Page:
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Song of the Invisible: An Interview with Josée Pellerin



Tell us about yourself. How did you become an artist?

Art has always been for me another type of communication and a way of being in the world Very soon, it was a certainty. However, having become a mother at 19, I started a serious practice later. Since the end of the 1980s, my works have been presented at events in Quebec, Canada, the United States, France, Mexico and Japan. A grant holder for creative projects, travel and research residencies, I have also published artist books, produced works for the Web, participated in collective artistic explorations and have been active in artist-run centers, among others. More recently, my experimental videos have won awards at several international online festivals. I live in Montreal where I teach at the School of Visual and Media Arts at the University of Quebec.


What makes you want to tell stories? In other words, what are the themes/issues you want to incorporate into your work?

My work is a visual production that combines the traditional disciplines of painting and drawing with techniques allowing the serial reproduction of images such as argentic, digital photography, videography and sound recording. The process for this work relies on a method of superimposition: that of overlapping distinct layers, which defines the formal composition, and that of the imagery, which brings together everyday elements and fictional realities.


Please tell us about your vision and your method of approaching a new project?

I explore and exploit the conventions inherent to photography, reconsidering them as an object to construct. Whether it involves retouching the paper medium, re-photographing the photographs several times, using light projections, adding texts, or montages of videographic collages, these manipulations question the internal manufacturing process of the image, favoring the accidental and allowing me to disrupt their own temporality. The ensemble of these shifts between these avenues furthers a hybrid language in which this cobbling together modality is imposed more as raw material.

The non-decisive moment can be embodied in a material self-presence of the image that underlies the exercise of the gaze, the restoration of seeing. By twist it considerably, it is important for me to bring out the multiple nature of photography and thus forge a unique “aura” for it.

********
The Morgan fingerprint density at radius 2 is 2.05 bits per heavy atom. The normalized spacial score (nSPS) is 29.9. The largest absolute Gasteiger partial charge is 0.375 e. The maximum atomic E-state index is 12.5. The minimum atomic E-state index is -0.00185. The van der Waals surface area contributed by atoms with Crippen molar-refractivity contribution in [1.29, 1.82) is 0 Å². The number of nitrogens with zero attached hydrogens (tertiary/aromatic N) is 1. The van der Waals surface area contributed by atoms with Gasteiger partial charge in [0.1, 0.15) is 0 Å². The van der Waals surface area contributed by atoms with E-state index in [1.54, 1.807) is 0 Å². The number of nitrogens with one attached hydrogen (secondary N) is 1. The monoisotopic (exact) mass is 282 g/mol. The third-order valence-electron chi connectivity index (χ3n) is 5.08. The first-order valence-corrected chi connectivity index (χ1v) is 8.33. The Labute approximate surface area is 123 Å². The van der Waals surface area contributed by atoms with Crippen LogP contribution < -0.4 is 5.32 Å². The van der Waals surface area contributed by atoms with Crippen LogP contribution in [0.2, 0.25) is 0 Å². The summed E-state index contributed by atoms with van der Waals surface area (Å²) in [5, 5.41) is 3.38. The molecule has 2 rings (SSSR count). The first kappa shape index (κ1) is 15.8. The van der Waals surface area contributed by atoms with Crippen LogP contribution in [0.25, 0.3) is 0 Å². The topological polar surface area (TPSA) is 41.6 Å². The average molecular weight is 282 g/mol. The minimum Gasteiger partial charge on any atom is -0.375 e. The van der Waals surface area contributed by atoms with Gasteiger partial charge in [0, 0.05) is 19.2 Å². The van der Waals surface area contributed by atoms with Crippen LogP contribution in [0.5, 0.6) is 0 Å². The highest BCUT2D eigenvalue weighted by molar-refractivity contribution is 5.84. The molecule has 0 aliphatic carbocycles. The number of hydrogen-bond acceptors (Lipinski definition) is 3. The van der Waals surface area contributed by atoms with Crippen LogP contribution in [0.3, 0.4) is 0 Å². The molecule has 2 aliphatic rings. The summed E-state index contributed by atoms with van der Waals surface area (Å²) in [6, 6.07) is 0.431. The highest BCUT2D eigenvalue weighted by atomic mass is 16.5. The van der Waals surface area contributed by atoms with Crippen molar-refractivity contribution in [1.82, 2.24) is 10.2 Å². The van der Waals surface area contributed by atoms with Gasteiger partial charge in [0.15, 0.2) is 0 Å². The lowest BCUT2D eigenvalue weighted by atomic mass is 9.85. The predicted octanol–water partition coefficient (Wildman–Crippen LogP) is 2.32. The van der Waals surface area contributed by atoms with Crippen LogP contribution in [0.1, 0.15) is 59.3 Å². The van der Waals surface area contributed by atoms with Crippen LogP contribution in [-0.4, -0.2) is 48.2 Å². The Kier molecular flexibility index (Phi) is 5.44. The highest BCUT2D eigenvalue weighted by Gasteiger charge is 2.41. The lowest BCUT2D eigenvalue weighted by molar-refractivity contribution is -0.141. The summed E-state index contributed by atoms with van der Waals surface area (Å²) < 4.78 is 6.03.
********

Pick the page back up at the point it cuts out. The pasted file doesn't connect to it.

Who are your filmmaking influencers? What are the films that were influential for you? I like video films close to the visual arts with the relationship to time and duration Chantal Akerman, Bill Viola, Anri Sala. On the movie side world, Paolo Sorrentino, Wim Wenders and Agnès Varda are definitely a big influence for me.



How do you think the industry is changing? How has COVID affected independent filmmaking/creation?

The Covid period has certainly changed the production habits of the film makers. However, this period was saving for many artists and their mental health, inside the realization of film with few means and without promise of diffusion, allowing a greater freedom. Indeed, the future being so uncertain, it became urgent to immerse oneself in art. This resulted in an incredible amount of strong productions. By the way, my short film Song of the invisible, part of your programming, is the result of this pandemic period.


What advice would you give to aspiring artists? What are some of the things they must follow/avoid?

To be tenacious and focused on the project


What do you think people like to watch these days? Has the pandemic changed people's taste?

It depends so much on which part of the world we lived to. The current ecological crisis is becoming a great paradigm shift. Some will ask why make art in such a context?

But I believe that fiction is always appreciated and especially with a poetic axis. Yes, the world needs poetry.


Please tell us about your upcoming projects.

Moreover, just returning from an artist residency in Fujiyoshida, Japan, some pieces I made during this residency will be exhibited this fall in 2 sites in Montreal, Quebec Canada.



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